An example of this is a client who knows that in order to grow her business she needs to make at least 10 cold calls to potential clients per week – but does she do this? No.

In this case, the reason why the client can’t move forward is due to lack of confidence, but it can equally be past trauma, things going on at home, or concern that achieving their goal might give them a negative consequence (think of people who don’t want to achieve their income goals because they’re concerned that others will think differently of them; or it doesn’t sit comfortably with their beliefs – but negative unintended consequences could be anything).

This means that coaching is not as simple as helping a client find solutions for them to meet their goal.  I have to work with, and consider the person as a whole: working with beliefs, personal objections and confidence in order to truly make a breakthrough.  And that is why you cannot separate the task from the individual.

And employers – if you have a member of staff that is not performing, don’t just jump to the conclusion that it is a capability issue, consider your valued employee as a whole person!

My reason why

For everyone who starts a business, there is a reason why.  For those who start a business where you really need to make a living from it, there is a compelling why.  This reason why is the thing that gets you up in the morning and gets you working towards your goals.  It’s a huge motivator for success – and without a clear why, many businesses fail (or plod along as a hobby, with no real income).

So here I am going to share my story and how I reached my reason why:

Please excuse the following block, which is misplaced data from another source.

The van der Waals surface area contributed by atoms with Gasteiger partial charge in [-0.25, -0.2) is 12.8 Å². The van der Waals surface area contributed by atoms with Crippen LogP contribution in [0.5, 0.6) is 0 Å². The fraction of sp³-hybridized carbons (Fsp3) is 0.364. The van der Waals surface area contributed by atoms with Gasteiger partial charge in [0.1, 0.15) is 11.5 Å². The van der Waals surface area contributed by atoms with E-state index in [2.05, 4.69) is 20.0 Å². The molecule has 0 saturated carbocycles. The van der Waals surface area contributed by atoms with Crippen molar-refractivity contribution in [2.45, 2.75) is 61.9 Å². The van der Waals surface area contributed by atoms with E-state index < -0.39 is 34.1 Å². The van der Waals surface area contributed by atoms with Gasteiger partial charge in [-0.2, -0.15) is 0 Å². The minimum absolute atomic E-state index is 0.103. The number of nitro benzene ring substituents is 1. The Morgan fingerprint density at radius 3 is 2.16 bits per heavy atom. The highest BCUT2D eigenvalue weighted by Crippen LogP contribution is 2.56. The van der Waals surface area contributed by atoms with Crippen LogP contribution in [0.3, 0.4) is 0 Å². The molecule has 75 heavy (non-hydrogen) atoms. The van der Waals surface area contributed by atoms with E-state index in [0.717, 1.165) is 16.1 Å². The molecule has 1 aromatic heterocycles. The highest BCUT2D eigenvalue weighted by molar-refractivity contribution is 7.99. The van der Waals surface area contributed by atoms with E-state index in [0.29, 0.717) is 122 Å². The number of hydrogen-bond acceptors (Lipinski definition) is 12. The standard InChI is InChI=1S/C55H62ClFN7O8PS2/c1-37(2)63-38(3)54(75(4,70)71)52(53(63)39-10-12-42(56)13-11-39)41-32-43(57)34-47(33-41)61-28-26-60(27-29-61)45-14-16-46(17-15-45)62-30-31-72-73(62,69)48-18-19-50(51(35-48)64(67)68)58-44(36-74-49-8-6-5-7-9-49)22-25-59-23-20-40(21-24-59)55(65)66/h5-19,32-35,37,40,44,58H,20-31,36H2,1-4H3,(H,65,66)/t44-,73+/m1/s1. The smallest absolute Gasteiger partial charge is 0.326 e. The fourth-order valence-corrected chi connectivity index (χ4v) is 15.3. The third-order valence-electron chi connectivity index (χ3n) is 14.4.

Seven years ago I had just returned to work following maternity leave, having had my second child (I have two boys, if you are wondering – Charlie and Jack).  The job was ok, I was working for the NHS as a Director which was great for challenging the brain but required so many hours – and it wasn’t a job I had planned to do, just something I fell into after university and found I was good at, but wasn’t entirely fulfilling.

I used to drop my children to the childminder and then go to work, feeling guilty about not spending time with my children (it was the childminder who first saw my youngest son crawl), about missing out on nursery and school events.  Equally, when I was at home, my head was so full of things that I hadn’t got time to complete at work: I was in a vicious cycle of having Mum guilt at work and work guilt at home – and because of that I never felt fully present, or being able to enjoy the moment (hideous when you have two young gorgeous children who more than deserve that).  That was my first reason why – and still is.